Wednesday, August 15, 2018

Honeymoon's over (as far as the blog's concerned)

So here we are at last, just one month shy of our first year anniversary (zomg!) and it's my official last post of the honeymoon. For our anniversary we're off to Georgia (the country) and I'm crossing my fingers to manage to blog it live(ish) as we go.

Our last honeymoon activity (besides driving home) was a walk on the Museggmauer, the 14th century city wall which offers beautiful panoramic views of the city. Four of the nine towers on the wall are open to visitors in summer, and they're free! (Who said Switzerland was expensive?)

Jules in front of the Zytturm (clock tower). It houses Lucerne's oldest city clock, built in 1535. My favourite fact about the Zytturm clock is that it has the "right" to chime one minute before all other public clocks in Lucerne. I'm not sure whether it goes early or the others go late, but either way, it seems prestige counts for more than accuracy in this corner of Switzerland. 
The clock's so impressive it needs a pair of giants to hold it up. It was made to be large enough for even the fishermen on the lake to read the time

View from the Zytturm on the wall below
Jules being manly at the Männliturm

The views from the 33 metre-high Männliturm are SPECTACULAR. There was a wee bit of waiting around at the top as people lined up to take the best selfies, but it's well worth it.

The Männliturm from outside
The Schirmerturm, dating to 1420, traditionally marked the entrance to the city from the surrounding countryside. It also has some lovely views.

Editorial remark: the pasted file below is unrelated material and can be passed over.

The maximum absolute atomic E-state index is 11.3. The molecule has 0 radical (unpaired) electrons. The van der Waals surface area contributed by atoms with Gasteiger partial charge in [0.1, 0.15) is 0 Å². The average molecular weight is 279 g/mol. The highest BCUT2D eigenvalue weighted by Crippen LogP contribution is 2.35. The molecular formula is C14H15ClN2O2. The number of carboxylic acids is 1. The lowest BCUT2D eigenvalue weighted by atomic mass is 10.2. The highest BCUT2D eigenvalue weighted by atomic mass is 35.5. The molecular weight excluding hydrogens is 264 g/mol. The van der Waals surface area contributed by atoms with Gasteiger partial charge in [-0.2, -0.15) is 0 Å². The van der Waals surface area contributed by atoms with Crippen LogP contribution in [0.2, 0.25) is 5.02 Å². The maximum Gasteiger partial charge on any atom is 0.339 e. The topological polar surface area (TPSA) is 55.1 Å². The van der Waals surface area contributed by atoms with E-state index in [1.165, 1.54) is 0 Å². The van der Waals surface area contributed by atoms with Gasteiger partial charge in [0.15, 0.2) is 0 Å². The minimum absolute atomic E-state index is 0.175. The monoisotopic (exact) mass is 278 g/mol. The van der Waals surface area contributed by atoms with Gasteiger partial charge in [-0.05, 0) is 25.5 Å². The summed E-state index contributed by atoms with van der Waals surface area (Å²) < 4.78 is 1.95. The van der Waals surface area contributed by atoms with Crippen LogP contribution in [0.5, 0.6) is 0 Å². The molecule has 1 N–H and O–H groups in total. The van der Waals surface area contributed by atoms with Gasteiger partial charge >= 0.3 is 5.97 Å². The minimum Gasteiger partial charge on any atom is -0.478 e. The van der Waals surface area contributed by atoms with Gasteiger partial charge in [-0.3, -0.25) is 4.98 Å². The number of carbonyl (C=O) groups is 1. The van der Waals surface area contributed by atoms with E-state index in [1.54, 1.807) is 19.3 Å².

It was mid-October by this time, still beautiful, warm and sunny as you can see, but with autumn foliage appearing

The Watchtower or Heu (Hay) Tower was formerly used to store gunpowder. Disaster struck (literally) in 1701 when the tower was hit by lightening, causing the gunpowder to explode and rain chunks of stone on to the city below, causing considerable damage and some loss of life. 

Apart from the exploding tower, a fabulous end to a fantastic trip. I couldn't have asked for a better honeymoon, nor, of course, a better husband to share it with 😍

Sunday, August 12, 2018

The Dance of Death on the Spreuerbücke, Lucerne

So forget about the Kapellbrücke from last time. Now we get to my favourite bridge, the Spreuer Bridge. Apart from not being mostly burnt down (sob), the Spreuer shines for its cool 17th century images of the Danse macabre (Totentanz in German) and its lovely sight lines. We visited it first by day, and luckily enough, walked past it by chance at night as well. I definitely recommend a night visit. It looks great lit up in the darkness and you may have the bridge virtually to yourself.

The Spreuer bridge is younger than the Kapellbrücke, but not by much. It was originally built in the 13th century, but rebuilt in the 16th after a flood. I thought memento mori was pretty much a medieval thing, but apparently it was still going strong in Switzerland into the 17th century. A 19th-century book on the bridge (my source for translations all of the painting captions below) explains that they originally planned "scenes with a merry meaning" but changed course after "the country was visited soon afterwards by heavy calamities, as war and pestilence". Just when you think you would need cheering up! 45 of the paintings still exist out of the original 67, making it the largest known Totentanz cycle in existence. I think I took photos of all of them!

Jules standing under the first picture of the cycle "Dance at the cemetary"

Arches leading to the bridge